Use this URL to cite or link to this record in EThOS: http://ethos.bl.uk/OrderDetails.do?uin=uk.bl.ethos.540472
Title: Speaking up for safety : examining factors which influence nurses' motivation to mitigate patient risk by challenging colleagues in situations of potential medical error
Author: Dempsey, Jared
Awarding Body: University of Aberdeen
Current Institution: University of Aberdeen
Date of Award: 2011
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Abstract:
Research suggests that individuals in the workplace might have a difficulty sharing their perceptions of risk and challenging unsafe behaviours. This thesis utilises The Theory of Planned Behaviour to examine which factors promote or hinder healthcare workers’ willingness to speak up and confront clinicians’ risky behaviours that could lead to medical error and hence endanger patient safety. The Theory of Planned Behaviour addresses issues surrounding intentions garnered from explicitly measured variables; in addition the thesis further sought to identify attitudes to speaking up using an implicit measure approach, and an approach using a computerbased, scenario-placement, reaction time methodology. Overall, the results of the thesis’s four studies suggest that nurses’ decisions to speak up are influenced by a variety of negative and positive beliefs. These beliefs include the effect speaking up has on the nurse speaking up and the patient; the support and actions of other nurses and medical personnel; and nurses feelings of confidence, knowledge and experience. Nurses also demonstrated a belief that they are more likely to speak up than their peers. Results also suggested that nurses speak up to individuals that they trust and distrust, indicating that trust and distrust are not polar opposites. The findings suggest that if speaking up is to be promoted practitioners need to address nurses’ negative beliefs—this is especially true with regard to fears about speaking up to authority figures. Nurses stated beliefs that they are more likely to speak up than their peers might be a result of presentation-bias or self-bias, if the cause is self-bias then training nurses to be more assertive and challenge risk might be made more difficult by nurses’ collective denial that they have any difficulties speaking up.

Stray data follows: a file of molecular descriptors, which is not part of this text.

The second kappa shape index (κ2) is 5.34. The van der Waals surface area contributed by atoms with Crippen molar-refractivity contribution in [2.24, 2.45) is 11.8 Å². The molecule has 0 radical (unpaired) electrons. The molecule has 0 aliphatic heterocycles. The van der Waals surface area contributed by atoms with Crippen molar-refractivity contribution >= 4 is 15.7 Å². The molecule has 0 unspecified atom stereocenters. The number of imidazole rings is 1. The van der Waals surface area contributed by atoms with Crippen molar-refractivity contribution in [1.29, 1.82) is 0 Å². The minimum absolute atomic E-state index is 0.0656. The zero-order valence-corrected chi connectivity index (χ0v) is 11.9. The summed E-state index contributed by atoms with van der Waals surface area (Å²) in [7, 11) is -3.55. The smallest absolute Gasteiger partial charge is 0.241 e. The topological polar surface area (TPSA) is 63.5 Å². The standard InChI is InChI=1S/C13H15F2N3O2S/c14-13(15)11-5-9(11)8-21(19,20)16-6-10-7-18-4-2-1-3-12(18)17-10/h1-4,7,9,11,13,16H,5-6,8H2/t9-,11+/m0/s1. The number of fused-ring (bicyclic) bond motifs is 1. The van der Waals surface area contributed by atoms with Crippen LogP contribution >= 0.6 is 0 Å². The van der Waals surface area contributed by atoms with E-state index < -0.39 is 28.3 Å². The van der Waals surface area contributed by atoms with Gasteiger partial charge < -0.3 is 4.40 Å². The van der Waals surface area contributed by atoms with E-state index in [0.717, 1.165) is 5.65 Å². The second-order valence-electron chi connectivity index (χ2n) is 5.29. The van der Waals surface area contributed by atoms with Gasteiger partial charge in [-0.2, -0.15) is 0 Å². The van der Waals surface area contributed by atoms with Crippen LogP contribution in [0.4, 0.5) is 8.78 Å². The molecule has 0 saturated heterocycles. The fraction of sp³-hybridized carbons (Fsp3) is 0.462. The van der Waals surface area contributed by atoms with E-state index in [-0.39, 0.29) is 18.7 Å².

Supervisor: Not available Sponsor: Not available
Qualification Name: Thesis (Ph.D.) Qualification Level: Doctoral
EThOS ID: uk.bl.ethos.540472  DOI: Not available
Keywords: Medical errors ; Nurses
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